This relates to a situation I found myself in while VP of Operations & Supply Chain for a mid-market manufacturer.  We found private-equity backers and were able to make cash flow by the “skin of our teeth”. We even were able to convince suppliers to take a haircut.  So far, so good. Then, oil and gas prices rose which impacted 70% of our material cost which impacted 70% of overall cost. NOT good. Also, we found that our product lines were all mixed up (which ones cost less to produce vs. the sales price for various customer segments) because we had recently merged three companies into one.  Also NOT good.

Our customers were a bit angry about service issues that arose when we cut over to a new system and merged the three businesses into one.  Also NOT good. And the largest segment of the business hadn’t updated products in years because they planned to sell and were desperate need of an upgrade to grow sales.  A fact but also NOT good. Lastly, our product is light but fluffy (which makes it larger in size) which carries a high transportation cost. NOT good either. But we had good suppliers and an innovative and committed team.  GOOD! So, how did we turn this into a “win-win-win”?

We decided to kick off a redesign project to find a way to straighten out the product tiers, improve performance of the product, reduce the cost of the product and reduce the freight cost associated with the product to boot.  A bit of a tall order? Yes, but a challenge as well!

We were successful in achieving ALL of these objectives by turning supplier negotiation on its head.  Instead of demanding price concessions, we partnered, provided upfront information on our objectives (including cost reduction objectives), collaborated on the design of new/improved materials, redesigned products and packaging, collaborated with customers to make sure we aligned with their needs and priorities, collaborated with equipment suppliers to put it all together and turned supplier negotiation into customer collaboration. 

The Result? We achieved a win for our customers, our business (and therefore our private-equity backers) as well as our suppliers.  There are too many people to thank but a quick shout out to Bill Weber, Keith White and Rick Finlayson seems appropriate.

Are you stuck in thinking about cost concessions or are you looking for the “win-win-win”?



Industry Week’s Salary Survey Finds Good Morale Yet Not Higher Wages

October 17th, 2018

According to Industry Week’s salary survey, almost 70% of respondents are “satisfied” or “very satisfied” with their current job yet salaries took a 6% dip since last year.   I wonder if the baby boomer retirement ramp up is impacting these numbers as the survey finds that the people with the most seniority make the most money.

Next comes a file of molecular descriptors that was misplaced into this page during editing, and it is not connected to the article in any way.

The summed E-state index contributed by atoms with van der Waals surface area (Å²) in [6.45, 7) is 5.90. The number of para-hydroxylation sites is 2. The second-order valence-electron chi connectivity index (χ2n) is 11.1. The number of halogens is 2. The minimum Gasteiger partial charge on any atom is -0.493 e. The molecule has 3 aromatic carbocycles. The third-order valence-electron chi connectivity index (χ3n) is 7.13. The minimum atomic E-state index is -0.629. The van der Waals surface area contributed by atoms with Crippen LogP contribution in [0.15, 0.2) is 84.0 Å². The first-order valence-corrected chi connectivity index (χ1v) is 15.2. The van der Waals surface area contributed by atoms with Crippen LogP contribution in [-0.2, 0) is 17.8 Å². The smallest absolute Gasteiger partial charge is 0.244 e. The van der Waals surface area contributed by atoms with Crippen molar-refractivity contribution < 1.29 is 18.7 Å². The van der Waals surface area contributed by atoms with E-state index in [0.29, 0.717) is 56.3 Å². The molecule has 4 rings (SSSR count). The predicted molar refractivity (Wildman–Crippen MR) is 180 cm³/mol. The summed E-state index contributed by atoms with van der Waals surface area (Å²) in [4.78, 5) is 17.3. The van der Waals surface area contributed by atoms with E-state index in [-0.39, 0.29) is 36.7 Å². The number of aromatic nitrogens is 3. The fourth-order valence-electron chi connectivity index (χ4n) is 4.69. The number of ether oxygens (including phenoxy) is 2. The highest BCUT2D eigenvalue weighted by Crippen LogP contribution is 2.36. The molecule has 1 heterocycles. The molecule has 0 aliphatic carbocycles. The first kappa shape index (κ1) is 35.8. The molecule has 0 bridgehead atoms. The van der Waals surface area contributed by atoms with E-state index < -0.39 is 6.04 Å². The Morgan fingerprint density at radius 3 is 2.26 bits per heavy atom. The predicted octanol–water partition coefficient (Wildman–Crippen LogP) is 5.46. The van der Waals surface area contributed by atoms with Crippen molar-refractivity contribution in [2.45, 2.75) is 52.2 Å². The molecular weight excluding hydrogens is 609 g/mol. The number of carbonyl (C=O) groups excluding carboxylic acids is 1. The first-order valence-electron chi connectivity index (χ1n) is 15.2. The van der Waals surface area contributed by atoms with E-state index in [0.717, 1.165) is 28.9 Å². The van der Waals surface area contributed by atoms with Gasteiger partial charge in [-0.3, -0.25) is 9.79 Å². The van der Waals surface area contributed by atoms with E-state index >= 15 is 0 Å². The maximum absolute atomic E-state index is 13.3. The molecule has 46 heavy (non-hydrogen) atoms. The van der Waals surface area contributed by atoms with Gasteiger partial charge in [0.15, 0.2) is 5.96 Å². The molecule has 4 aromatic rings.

A few interesting statistics:
1) Not surprisingly, bigger companies pay more.
2) Medical devices pay the most, followed by chemicals and food & beverage. Apparel/textiles is at the bottom of the list.
3) VP Manufacturing/Production makes the highest salary ($187,100).

What’s Matters to the Workforce
Yet, the article made a point of saying that salary wasn’t most important to the respondents.  

In terms of what matters most in the job, the respondents said:
1) Challenging work.
2) Base salary.
3) Job stability.

How Employees See It
And, the overwhelming challenge faced in manufacturing by respondents goes back to the skills gap with #1 being the lack of skilled labor.  A distant second (tied) was the adoption of technology and leadership lacking. Lastly, foreign competition and governmental regulation were next. Do you know how your employees feel about their jobs?

What Should We Consider and/or What Impacts Could Arise?
Do these survey results surprise you?  We find that our clients largely seem to follow in line.  There haven’t been significant pay increases.  However, they are starting to lose top talent to the competition due to the intangibles (location, vacation etc.) as well as pay.  Thus, it’s important to watch the market carefully – is saving 3% worth losing one of your best employees? I doubt it!

Our clients definitely are experiencing the skills gap.  They are automating as quickly as possible to keep up with demand while also pursuing new strategies to gain employees (such as reducing degree requirements) and mentor, train and educate employees to promote with the needs of the business.  Only the proactive companies with excellent leaders (as everyone can “look up” their new potential boss and see what others’ think) will thrive!

What are you doing to stand out from the competition when it comes to talent?

 



U.S. Small Business Optimism Climbs to 2nd Highest on Record!

September 12th, 2018

A National Federation of Independent Business survey reported that U.S. small business optimism is close to a record high and is at the highest level in 35 years!  Fueled by tax cuts, deregulation and robust consumer demand, business owners are optimistic about the future.  As a result, unfilled job openings rose to a new record. Not only did 23% expect to create new openings in the next three months but 23% also cited finding qualified workers as the single most important business problem, nearing the highest in 45 years.  Are you appreciating your talent?

 

What Should We Consider and/or What Impacts Could Arise?
Definitely, we should all look at our talent with a fresh set of eyes.  Before we think about hiring, the key question to answer is “are you appreciating the talent you already have?”.  Your competition will if you don’t. Perhaps go a step further – are you appreciating them as you want to be appreciated or as they want to be appreciated?  

For example, giving someone who wants opportunities to advance his career a small bonus might not be as nearly appreciated as putting thought into the ‘right’ project to further his career.  A single mother might prefer a bit of flexibility in her schedule vs. either of those perks. And there are a surprising number of people who would secretly prefer you to remove non-productive and poor attitude employees out of their way.  It can be the single best thing you can do to keep good people by weeding out the poor performers.

Next, consider whether you’d want to be hired by your company.  Are you working on progressive initiatives? Does it look like a dungeon or a place you are proud to arrive at each day?  Are collaboration and teamwork encouraged? Or is it a dog eat dog world? What does social media say about your company? And, most importantly, people work for people; not companies.  Are your leaders a good representation of your company? Would you work for them?

Would you work for you?